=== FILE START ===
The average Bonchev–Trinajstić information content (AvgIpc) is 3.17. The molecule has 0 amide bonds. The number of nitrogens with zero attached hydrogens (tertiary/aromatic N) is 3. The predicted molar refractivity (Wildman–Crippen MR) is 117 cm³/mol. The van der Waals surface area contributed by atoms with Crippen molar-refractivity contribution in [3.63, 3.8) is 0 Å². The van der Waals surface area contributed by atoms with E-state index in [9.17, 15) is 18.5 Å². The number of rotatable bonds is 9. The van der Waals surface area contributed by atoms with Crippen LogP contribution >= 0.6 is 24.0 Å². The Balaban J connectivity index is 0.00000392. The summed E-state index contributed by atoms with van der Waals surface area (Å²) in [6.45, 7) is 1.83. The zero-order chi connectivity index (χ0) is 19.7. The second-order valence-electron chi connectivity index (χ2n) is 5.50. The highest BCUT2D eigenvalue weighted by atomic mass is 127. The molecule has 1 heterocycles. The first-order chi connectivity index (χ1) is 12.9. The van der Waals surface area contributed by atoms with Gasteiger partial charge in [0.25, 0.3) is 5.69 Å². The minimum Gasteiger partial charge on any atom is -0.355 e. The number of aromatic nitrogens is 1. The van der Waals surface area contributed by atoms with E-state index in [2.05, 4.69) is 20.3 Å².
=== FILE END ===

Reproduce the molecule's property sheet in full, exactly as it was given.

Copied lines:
The average Bonchev–Trinajstić information content (AvgIpc) is 3.17. The molecule has 0 amide bonds. The number of nitrogens with zero attached hydrogens (tertiary/aromatic N) is 3. The predicted molar refractivity (Wildman–Crippen MR) is 117 cm³/mol. The van der Waals surface area contributed by atoms with Crippen molar-refractivity contribution in [3.63, 3.8) is 0 Å². The van der Waals surface area contributed by atoms with E-state index in [9.17, 15) is 18.5 Å². The number of rotatable bonds is 9. The van der Waals surface area contributed by atoms with Crippen LogP contribution >= 0.6 is 24.0 Å². The Balaban J connectivity index is 0.00000392. The summed E-state index contributed by atoms with van der Waals surface area (Å²) in [6.45, 7) is 1.83. The zero-order chi connectivity index (χ0) is 19.7. The second-order valence-electron chi connectivity index (χ2n) is 5.50. The highest BCUT2D eigenvalue weighted by atomic mass is 127. The molecule has 1 heterocycles. The first-order chi connectivity index (χ1) is 12.9. The van der Waals surface area contributed by atoms with Gasteiger partial charge in [0.25, 0.3) is 5.69 Å². The minimum Gasteiger partial charge on any atom is -0.355 e. The number of aromatic nitrogens is 1. The van der Waals surface area contributed by atoms with E-state index in [2.05, 4.69) is 20.3 Å².